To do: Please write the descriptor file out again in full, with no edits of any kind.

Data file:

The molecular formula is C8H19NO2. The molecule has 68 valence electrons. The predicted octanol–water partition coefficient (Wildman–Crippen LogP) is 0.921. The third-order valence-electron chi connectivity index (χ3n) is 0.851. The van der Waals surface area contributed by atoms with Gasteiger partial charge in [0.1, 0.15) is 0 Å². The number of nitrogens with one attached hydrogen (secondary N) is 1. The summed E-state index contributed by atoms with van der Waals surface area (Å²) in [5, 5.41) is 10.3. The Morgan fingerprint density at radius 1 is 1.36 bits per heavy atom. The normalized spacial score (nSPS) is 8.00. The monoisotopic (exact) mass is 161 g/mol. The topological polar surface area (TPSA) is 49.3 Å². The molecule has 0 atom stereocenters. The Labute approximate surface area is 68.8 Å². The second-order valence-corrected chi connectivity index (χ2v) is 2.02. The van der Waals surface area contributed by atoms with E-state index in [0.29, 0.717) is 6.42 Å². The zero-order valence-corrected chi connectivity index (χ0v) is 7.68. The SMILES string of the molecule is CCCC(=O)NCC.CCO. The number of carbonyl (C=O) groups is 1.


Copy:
The molecular formula is C8H19NO2. The molecule has 68 valence electrons. The predicted octanol–water partition coefficient (Wildman–Crippen LogP) is 0.921. The third-order valence-electron chi connectivity index (χ3n) is 0.851. The van der Waals surface area contributed by atoms with Gasteiger partial charge in [0.1, 0.15) is 0 Å². The number of nitrogens with one attached hydrogen (secondary N) is 1. The summed E-state index contributed by atoms with van der Waals surface area (Å²) in [5, 5.41) is 10.3. The Morgan fingerprint density at radius 1 is 1.36 bits per heavy atom. The normalized spacial score (nSPS) is 8.00. The monoisotopic (exact) mass is 161 g/mol. The topological polar surface area (TPSA) is 49.3 Å². The molecule has 0 atom stereocenters. The Labute approximate surface area is 68.8 Å². The second-order valence-corrected chi connectivity index (χ2v) is 2.02. The van der Waals surface area contributed by atoms with E-state index in [0.29, 0.717) is 6.42 Å². The zero-order valence-corrected chi connectivity index (χ0v) is 7.68. The SMILES string of the molecule is CCCC(=O)NCC.CCO. The number of carbonyl (C=O) groups is 1.